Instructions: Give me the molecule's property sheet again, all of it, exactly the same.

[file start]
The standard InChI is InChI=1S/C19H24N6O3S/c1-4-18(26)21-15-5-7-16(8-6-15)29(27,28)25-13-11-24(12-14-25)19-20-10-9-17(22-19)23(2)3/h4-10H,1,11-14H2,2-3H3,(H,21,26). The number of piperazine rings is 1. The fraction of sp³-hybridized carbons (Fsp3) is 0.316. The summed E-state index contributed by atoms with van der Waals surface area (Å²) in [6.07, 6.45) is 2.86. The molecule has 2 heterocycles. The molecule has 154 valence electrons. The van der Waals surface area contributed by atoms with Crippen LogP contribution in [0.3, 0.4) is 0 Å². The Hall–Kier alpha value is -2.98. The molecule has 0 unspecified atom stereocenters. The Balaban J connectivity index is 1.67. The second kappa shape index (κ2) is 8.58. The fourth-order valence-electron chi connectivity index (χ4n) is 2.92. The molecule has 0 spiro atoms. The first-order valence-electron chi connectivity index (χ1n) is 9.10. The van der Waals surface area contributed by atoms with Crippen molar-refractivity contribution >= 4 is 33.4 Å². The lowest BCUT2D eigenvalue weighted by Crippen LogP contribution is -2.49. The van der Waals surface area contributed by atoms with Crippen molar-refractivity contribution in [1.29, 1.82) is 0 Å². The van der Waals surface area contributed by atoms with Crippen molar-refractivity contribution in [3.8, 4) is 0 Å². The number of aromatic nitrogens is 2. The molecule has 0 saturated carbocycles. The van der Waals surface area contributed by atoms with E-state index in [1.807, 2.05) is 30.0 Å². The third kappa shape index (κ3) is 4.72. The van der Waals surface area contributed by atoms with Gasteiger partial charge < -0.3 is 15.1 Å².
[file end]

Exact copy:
The standard InChI is InChI=1S/C19H24N6O3S/c1-4-18(26)21-15-5-7-16(8-6-15)29(27,28)25-13-11-24(12-14-25)19-20-10-9-17(22-19)23(2)3/h4-10H,1,11-14H2,2-3H3,(H,21,26). The number of piperazine rings is 1. The fraction of sp³-hybridized carbons (Fsp3) is 0.316. The summed E-state index contributed by atoms with van der Waals surface area (Å²) in [6.07, 6.45) is 2.86. The molecule has 2 heterocycles. The molecule has 154 valence electrons. The van der Waals surface area contributed by atoms with Crippen LogP contribution in [0.3, 0.4) is 0 Å². The Hall–Kier alpha value is -2.98. The molecule has 0 unspecified atom stereocenters. The Balaban J connectivity index is 1.67. The second kappa shape index (κ2) is 8.58. The fourth-order valence-electron chi connectivity index (χ4n) is 2.92. The molecule has 0 spiro atoms. The first-order valence-electron chi connectivity index (χ1n) is 9.10. The van der Waals surface area contributed by atoms with Crippen molar-refractivity contribution >= 4 is 33.4 Å². The lowest BCUT2D eigenvalue weighted by Crippen LogP contribution is -2.49. The van der Waals surface area contributed by atoms with Crippen molar-refractivity contribution in [1.29, 1.82) is 0 Å². The van der Waals surface area contributed by atoms with Crippen molar-refractivity contribution in [3.8, 4) is 0 Å². The number of aromatic nitrogens is 2. The molecule has 0 saturated carbocycles. The van der Waals surface area contributed by atoms with E-state index in [1.807, 2.05) is 30.0 Å². The third kappa shape index (κ3) is 4.72. The van der Waals surface area contributed by atoms with Gasteiger partial charge < -0.3 is 15.1 Å².